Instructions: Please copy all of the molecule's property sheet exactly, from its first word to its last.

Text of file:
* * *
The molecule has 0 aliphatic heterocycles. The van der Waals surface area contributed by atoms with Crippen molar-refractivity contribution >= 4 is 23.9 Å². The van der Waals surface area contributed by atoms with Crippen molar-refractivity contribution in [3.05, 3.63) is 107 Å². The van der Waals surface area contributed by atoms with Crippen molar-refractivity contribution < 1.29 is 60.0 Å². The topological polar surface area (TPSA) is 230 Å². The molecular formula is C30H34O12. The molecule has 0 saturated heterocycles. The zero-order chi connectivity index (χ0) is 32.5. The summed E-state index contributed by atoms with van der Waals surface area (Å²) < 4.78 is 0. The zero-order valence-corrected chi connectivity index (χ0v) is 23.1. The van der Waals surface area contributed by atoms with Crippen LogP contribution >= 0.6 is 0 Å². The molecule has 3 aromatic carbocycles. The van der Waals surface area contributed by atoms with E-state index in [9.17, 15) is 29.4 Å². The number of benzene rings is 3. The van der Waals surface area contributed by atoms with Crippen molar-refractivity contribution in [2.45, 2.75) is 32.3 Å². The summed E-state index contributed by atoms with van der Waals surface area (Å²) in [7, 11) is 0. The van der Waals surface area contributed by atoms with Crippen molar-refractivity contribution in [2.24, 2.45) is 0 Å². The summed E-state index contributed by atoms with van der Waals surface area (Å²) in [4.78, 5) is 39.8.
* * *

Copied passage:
The molecule has 0 aliphatic heterocycles. The van der Waals surface area contributed by atoms with Crippen molar-refractivity contribution >= 4 is 23.9 Å². The van der Waals surface area contributed by atoms with Crippen molar-refractivity contribution in [3.05, 3.63) is 107 Å². The van der Waals surface area contributed by atoms with Crippen molar-refractivity contribution < 1.29 is 60.0 Å². The topological polar surface area (TPSA) is 230 Å². The molecular formula is C30H34O12. The molecule has 0 saturated heterocycles. The zero-order chi connectivity index (χ0) is 32.5. The summed E-state index contributed by atoms with van der Waals surface area (Å²) < 4.78 is 0. The zero-order valence-corrected chi connectivity index (χ0v) is 23.1. The van der Waals surface area contributed by atoms with Crippen LogP contribution >= 0.6 is 0 Å². The molecule has 3 aromatic carbocycles. The van der Waals surface area contributed by atoms with E-state index in [9.17, 15) is 29.4 Å². The number of benzene rings is 3. The van der Waals surface area contributed by atoms with Crippen molar-refractivity contribution in [2.45, 2.75) is 32.3 Å². The summed E-state index contributed by atoms with van der Waals surface area (Å²) in [7, 11) is 0. The van der Waals surface area contributed by atoms with Crippen molar-refractivity contribution in [2.24, 2.45) is 0 Å². The summed E-state index contributed by atoms with van der Waals surface area (Å²) in [4.78, 5) is 39.8.